I write. I've always written. I hate it, and I love it, and I wouldn't want to do anything else.
I write essays and analysis (and rants) about education technology on my site Hack Education.
I do freelance from time-to-time, and my work has appeared in The Baffler, The Atlantic, Boundary2, The Daily Dot, Bright, Hybrid Pedagogy, O'Reilly Radar, KQED's MindShift, Inside Higher Ed, School Library Journal, Educating Modern Learners, ReadWriteWeb, Campus Technology, The Huffington Post, Edutopia, and elsewhere across the Web. I've been a blogger on-and-off for the past ten years, blending the personal, the political, and the professional as I've written about school, learning, life, and death. Before that, I wrote academic essays - some published, some not. (Few read, let's be honest.) Before that, poetry.
I'm the author of The Monsters of Education Technology (2014), The Revenge of the Monsters of Education Technology (2015), and The Curse of the Monsters of Education Technology (2016), collections of my keynotes and public talks. I also published Claim Your Domain in 2015, which argues students should control their digital identities and digital work. I'm working on another book Teaching Machines, which I swear I'll finish some day.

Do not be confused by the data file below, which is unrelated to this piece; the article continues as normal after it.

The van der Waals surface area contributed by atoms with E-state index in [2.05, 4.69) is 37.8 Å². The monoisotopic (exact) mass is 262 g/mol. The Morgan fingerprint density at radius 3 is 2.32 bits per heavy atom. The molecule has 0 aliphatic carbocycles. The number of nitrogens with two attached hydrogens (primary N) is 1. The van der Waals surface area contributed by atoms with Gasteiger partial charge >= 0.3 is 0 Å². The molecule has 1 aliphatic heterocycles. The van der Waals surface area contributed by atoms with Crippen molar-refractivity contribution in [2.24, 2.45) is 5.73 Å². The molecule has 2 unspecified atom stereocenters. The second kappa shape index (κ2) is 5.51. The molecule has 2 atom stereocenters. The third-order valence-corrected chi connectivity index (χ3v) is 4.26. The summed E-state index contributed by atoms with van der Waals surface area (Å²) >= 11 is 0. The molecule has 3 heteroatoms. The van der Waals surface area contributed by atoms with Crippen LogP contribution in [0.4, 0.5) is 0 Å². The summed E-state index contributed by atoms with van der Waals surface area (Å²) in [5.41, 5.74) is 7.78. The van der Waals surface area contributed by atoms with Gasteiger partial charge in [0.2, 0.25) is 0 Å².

I was selected as a Spencer Education Journalism Fellow by Columbia University's Journalism School for the 2017-2018 academic year.
Freelance writing isn't terribly lucrative. Go figure. So to pay the bills, I speak. Or, I write lengthy essays, and then I read them out loud to an audience. You can read some of the transcripts here.
My upcoming travel and speaking schedule is available here. I'm happy to entertain speaking requests. My speaking fee is negotiable.
I officially left the classroom (circa 2007) when I left graduate school. I've taught a handful of classes and workshops since. You can view a selection of course materials here.
I'm happy to entertain teaching requests. Again, my fees are negotiable.
updated August 2017